In 1968, Garret Hardin first introduced the concept of the tragedy of the Commons referring to the degradation of a finite resource used by a group of individuals who act independently and rationally on the basis of their self-interest. If individuals agreed to assign private management responsibility, which would implement a protection fence around the resource against the “rational” behaviour of all, the resource would be safe (Hardin 1968). Elinor Ostrom (1990) understates Hardin's approach claiming that if those, who share a certain resource, belonged to a local community, then they would adopt the optimal solutions to serve their interests. In certain cases the aforementioned statement cannot apply, because of a lack of confidence amongst community members due to the high communication costs and/or because of the small benefit from the problem solving. However, the criteria that Ostrom (1990) articulates are also immanent in Hardin's definition as a matter of the rational behaviour of individuals. Ostrom (1990) correctly denotes that the resource sustainability can be achieved by adopting best practices without the need of privatisation. What eludes both Hardin and Ostrom is that the best practices or the technical means are defined by those in power. There is arguably almost no possibility of implementing measures that would not enforce the established structure. The shared resource may not become private, but the extra-economic support of other privatised means in the infrastructure of the common resource (e.g. friendly policies toward activities regardless of business plan) could gradually eradicate the resource. Once again, the ruling agenda defines whether the technical means can be considered best practice.
Hardin's (1968) position about salvation through privatisation has been claimed for forests. If forests get privatised, the manager's best interest would be to protect the wood from fire and the uncontrolled work of woodcutters. What we have here is a category error. What the managers protect is their fenced area rather than the forest itself. In front of the “sacred” ownership rights there is no legal document to guarantee that the area will remain a forest. Nowadays, the destruction of natural environment does not occur because the environment is a common resource. It is arguably happening because the applied policies are designed to support means of production of private appropriation which exploit the common resource unconditionally. To that point, Hardin's and Ostrom's approaches are equally unhelpful, since their difference is related solely to the composition of the mixture. For Hardin, more privatisation is required, whereas according to Ostrom it should be constrained.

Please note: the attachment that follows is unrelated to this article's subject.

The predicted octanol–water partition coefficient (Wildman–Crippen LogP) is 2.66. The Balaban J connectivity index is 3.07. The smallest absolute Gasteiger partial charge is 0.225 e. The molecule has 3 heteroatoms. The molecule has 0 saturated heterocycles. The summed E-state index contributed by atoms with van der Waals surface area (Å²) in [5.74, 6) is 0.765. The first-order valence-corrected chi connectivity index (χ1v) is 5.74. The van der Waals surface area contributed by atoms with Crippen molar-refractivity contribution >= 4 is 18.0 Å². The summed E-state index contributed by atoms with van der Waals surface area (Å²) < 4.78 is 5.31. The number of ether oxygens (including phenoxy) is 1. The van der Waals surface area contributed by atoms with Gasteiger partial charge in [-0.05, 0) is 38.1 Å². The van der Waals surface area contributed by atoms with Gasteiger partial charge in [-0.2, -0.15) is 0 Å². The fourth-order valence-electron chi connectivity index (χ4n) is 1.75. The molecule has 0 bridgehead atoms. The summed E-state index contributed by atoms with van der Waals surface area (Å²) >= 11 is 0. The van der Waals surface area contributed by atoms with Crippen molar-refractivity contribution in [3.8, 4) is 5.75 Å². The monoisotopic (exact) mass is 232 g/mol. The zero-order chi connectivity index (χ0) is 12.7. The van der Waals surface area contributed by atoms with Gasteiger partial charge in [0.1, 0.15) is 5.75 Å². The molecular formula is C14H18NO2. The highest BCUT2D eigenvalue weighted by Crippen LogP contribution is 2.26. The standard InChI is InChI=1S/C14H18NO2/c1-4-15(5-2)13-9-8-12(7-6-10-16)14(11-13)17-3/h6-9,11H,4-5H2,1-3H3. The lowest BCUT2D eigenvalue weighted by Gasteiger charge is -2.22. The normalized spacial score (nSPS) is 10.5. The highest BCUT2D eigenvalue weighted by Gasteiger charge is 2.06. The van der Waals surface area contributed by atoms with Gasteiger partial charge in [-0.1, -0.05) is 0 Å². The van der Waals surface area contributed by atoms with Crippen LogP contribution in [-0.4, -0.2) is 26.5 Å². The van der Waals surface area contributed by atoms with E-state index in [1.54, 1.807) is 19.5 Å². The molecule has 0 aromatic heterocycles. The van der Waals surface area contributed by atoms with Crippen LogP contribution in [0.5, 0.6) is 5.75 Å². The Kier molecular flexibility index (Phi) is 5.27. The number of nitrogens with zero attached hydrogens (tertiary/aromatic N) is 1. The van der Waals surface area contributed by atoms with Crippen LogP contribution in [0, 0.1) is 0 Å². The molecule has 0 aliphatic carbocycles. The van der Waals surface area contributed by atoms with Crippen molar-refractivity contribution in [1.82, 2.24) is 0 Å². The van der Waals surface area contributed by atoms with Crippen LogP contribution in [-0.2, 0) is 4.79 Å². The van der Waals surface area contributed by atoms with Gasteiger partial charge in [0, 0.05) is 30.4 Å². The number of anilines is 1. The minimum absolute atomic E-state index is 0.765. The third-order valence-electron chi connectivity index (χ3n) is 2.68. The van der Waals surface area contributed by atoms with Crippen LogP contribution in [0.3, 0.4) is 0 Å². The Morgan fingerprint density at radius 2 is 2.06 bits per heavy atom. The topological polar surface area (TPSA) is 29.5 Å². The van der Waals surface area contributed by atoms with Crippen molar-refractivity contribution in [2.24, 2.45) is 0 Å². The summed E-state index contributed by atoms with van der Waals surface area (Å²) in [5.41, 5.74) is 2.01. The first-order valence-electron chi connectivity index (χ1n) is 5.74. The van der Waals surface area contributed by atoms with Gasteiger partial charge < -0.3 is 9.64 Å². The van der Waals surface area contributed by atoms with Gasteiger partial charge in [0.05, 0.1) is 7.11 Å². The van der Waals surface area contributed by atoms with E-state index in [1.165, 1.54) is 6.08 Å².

Benkler (2006, 378) explains that traditionally the tragedy of the Commons is described by (i) the absence of incentives, i.e., nobody invests resources in a project since no privatisation follows; (ii) the absence of leadership, i.e., nobody has the appropriate authority to guide and accomplish such a project. What Benkler says is this: Let's assume that Hardin's proposition is true: Privatisation secures the sustainability of a resource. But how do we get there? To begin with, what is our incentive to assume ownership or management of a common resource, if we do not charge for its use? And suppose that the incentive has been found: Are we capable of achieving the sustainability goal when this capability is part of collective intelligence? The difficulty to meet both conditions means inadequacy of assuming responsibility, hence, the common resource has no future, according to Hardin. Benkler (2006) states that this does not apply in peer production: Commons-based communities manage to find their own ways.